Having recently taken ABR Part 1, the purpose of writing this article is to give upcoming examinees advice for how to study. If I can do it, certainly, with dedication to study, focus, and acquainting one's self with the appropriate material, anyone is capable of passing ABR Part 1.
The particular studying strategy for any exam will vary on the examinee's skillset and knowledge in the field being tested. However, in general I can recommend certain guidelines, which will at minimum increase your self-confidence in passing and at best increase your likelihood of passing. First, you have to be confident in yourself to pass the exam. A significant influence any examinee's test score and examination experience is their own psychology. Around the last few days leading up to the exam, the anxiety is crushing and palpable; then, every detail, procedural step at the testing center, and difficult exam question compounds that anxiety. So you must be prepared and overcome that anxiety. To do so, not only should you practice and study the topics described in the ABR Part 1 Content Guide, but also immerse yourself in the ABR examination environment if possible. Standardize your study environment.Below are the steps to achieve this:
Equally as important as improving your examination skills is mastering the subject matter. Take as many Raphex practice exams as possible. The general exams encapsulate the majority of the fundamental topics covered in the board exam. The ABR Part 1 board exam is significantly more complex and difficult than any of the Raphex practice exams. DO NOT rely solely on Raphex to study for the board exam. It is equivalent to the simplest questions found on the ABR Part1. Instead, begin studying by completing a general, diagnostic and therapy physics Raphex exam to gauge your knowledge in these subjects and then master your weak subjects by reading what I would consider the pillars of medical physics education: "The Essential Physics of Medical Imaging" by Bushberg et al., "The Physics of Radiology" by Johns & Cunningham, "Physics in Nuclear Medicine" by Cherry et al. and "Radiation Physics for Medical Physicists" by Podgoršak. You should answer practice problems available in these books and be certain that the answers you attain truly are the correct answers. Leave no assumptions unverified because undoubtedly they come up on the board.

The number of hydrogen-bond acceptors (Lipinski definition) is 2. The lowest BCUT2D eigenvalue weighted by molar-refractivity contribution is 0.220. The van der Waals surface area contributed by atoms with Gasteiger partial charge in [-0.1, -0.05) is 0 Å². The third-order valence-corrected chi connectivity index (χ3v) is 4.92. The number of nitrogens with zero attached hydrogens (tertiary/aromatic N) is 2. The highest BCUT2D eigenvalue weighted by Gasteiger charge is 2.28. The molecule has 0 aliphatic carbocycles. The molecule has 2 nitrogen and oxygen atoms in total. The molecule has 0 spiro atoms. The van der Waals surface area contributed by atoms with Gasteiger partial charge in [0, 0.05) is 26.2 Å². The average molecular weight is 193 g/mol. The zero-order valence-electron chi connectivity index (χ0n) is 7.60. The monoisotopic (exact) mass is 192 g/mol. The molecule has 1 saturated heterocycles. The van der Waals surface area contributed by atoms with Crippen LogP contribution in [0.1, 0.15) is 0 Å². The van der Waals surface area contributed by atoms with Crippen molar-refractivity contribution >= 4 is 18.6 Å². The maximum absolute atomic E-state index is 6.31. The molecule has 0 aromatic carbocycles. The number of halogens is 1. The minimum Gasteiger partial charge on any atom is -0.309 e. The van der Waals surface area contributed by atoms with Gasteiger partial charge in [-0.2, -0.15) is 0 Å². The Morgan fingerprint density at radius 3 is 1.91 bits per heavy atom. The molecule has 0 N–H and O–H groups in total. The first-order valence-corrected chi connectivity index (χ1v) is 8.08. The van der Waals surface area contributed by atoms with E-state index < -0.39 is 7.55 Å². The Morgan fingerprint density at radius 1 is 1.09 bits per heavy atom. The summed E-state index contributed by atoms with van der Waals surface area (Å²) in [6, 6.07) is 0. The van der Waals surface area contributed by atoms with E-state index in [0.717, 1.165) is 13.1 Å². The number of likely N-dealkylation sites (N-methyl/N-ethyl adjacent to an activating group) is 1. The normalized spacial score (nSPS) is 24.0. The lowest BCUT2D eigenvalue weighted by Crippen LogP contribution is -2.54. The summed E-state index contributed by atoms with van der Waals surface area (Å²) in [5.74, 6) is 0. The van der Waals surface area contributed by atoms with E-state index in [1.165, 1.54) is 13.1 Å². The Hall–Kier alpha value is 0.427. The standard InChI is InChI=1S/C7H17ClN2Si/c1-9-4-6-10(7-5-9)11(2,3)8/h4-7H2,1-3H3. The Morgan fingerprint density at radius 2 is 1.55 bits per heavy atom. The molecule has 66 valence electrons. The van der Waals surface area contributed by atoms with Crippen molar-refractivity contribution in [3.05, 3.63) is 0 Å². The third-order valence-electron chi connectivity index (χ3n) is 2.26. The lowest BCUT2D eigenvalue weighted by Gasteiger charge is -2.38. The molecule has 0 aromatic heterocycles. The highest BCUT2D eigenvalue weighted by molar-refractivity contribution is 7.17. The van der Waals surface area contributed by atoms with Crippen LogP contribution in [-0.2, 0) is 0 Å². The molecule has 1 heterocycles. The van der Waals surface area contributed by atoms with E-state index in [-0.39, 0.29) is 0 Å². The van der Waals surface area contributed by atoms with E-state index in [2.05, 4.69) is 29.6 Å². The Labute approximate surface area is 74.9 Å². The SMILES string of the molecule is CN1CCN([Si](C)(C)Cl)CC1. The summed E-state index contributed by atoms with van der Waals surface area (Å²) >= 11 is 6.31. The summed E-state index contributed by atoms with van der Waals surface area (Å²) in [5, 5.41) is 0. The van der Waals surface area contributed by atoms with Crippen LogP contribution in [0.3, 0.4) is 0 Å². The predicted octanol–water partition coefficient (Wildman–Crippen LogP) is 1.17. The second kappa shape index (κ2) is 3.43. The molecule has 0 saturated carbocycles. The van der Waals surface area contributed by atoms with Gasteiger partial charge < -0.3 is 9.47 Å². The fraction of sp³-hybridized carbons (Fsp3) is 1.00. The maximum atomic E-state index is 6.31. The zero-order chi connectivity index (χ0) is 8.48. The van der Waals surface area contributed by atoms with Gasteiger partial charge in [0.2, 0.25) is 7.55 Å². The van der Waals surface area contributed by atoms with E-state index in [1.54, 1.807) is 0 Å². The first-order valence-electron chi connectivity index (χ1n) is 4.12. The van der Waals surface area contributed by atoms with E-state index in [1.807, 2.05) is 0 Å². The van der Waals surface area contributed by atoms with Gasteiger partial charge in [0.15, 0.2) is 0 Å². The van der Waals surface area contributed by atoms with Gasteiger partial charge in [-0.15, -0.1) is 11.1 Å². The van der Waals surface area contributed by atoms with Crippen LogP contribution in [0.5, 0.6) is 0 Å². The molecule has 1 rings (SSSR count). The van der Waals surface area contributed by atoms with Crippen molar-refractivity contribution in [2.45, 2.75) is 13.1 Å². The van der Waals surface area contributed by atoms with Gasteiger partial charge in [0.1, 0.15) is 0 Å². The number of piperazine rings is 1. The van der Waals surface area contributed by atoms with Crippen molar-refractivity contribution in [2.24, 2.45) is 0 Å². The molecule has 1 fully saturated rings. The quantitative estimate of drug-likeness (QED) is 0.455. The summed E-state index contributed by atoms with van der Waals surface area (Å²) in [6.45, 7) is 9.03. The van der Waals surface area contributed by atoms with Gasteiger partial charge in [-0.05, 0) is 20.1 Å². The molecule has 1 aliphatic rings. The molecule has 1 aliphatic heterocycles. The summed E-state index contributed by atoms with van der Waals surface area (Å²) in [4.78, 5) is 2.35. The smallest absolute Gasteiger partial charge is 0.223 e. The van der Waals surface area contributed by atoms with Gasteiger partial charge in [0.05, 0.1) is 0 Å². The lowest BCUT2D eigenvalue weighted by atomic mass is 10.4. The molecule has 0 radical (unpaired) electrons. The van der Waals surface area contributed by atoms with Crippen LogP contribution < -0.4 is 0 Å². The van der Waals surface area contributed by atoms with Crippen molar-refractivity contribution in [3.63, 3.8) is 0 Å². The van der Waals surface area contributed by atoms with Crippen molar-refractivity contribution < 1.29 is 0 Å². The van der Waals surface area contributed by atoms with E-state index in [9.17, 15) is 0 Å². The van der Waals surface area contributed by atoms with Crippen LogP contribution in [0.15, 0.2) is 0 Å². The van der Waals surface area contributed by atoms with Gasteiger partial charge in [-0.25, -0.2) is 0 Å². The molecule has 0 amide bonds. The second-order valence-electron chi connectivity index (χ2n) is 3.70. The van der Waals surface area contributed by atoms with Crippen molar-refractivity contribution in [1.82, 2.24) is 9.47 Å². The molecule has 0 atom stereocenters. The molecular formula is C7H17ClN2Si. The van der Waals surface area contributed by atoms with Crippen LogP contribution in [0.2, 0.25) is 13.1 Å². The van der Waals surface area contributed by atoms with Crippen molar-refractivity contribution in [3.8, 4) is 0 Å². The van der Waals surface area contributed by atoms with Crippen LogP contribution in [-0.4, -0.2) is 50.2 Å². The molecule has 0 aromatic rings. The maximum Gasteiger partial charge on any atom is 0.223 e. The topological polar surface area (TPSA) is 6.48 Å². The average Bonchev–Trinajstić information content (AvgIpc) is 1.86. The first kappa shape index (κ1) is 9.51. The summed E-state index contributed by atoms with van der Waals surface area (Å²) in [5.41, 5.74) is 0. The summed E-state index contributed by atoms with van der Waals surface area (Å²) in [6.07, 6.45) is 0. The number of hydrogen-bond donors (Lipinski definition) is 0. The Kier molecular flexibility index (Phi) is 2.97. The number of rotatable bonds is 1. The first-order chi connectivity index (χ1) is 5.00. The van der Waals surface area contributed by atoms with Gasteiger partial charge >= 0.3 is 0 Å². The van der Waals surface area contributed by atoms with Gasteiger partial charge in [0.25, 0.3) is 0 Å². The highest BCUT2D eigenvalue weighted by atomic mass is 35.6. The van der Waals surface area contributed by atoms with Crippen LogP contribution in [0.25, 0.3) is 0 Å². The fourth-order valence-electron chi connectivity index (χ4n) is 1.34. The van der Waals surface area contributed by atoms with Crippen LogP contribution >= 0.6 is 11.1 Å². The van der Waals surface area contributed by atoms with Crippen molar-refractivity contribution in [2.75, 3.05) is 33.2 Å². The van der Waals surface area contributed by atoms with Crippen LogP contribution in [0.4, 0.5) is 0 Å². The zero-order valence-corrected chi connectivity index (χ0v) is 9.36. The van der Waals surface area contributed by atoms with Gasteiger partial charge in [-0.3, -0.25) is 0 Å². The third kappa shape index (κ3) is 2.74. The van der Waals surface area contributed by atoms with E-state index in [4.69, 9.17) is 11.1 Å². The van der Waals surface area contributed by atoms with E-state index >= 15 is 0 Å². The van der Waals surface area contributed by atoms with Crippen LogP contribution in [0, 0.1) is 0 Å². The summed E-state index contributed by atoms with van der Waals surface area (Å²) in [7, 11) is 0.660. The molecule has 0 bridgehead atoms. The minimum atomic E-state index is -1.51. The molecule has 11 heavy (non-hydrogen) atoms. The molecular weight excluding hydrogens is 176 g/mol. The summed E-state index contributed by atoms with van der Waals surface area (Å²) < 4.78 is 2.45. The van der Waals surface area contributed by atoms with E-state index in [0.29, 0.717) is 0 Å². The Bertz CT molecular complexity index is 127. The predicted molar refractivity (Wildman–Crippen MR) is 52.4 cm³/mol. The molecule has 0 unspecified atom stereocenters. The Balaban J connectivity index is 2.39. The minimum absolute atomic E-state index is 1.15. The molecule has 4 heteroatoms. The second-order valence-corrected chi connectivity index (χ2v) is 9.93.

Then, take more Raphex practice exams; answer more relevant questions from any credible source. As for what topics are most important to study, I am contractually obligated to not disclose any questions. All examinees are required to sign a contract prior to beginning the exam. However, I can state that you had better be capable of solving these problems in the dead of sleep: dosimetry, radioactivity, dimensional analysis, and unit conversion. And like a bad song from the nineties, know your calculus.
The clinical section of ABR Part 1 is an entirely different beast. Speed is not the issue. With the 1.5 hours to answer 75 questions, you will probably be able to answer all of them twice. Knowing cell survival model details, deterministic/stochastic effects and statistics, regulatory limits, and human anatomy should be enough for any examinee to fair well on the exam. The key however, is also being knowledgeable with clinical terminology, particularly with regard to diseases; suffix and prefix meanings are vitally important to know. Though the study guide does include physiology and pathology, it may not convey clearly its implication; it certainly wasn't obvious to me. There will be questions about the location of and/or cause of any human disease.
For peace of mind, if you matriculated through a CAMPEP-accredited medical physics graduate program, then most of the material should be review. However, do not worry: by heeding my advice anyone can pass the ABR Part I board exam. Apply to take Part 1 between September 1 and October 31, 2017 to take the exam in August 2018.
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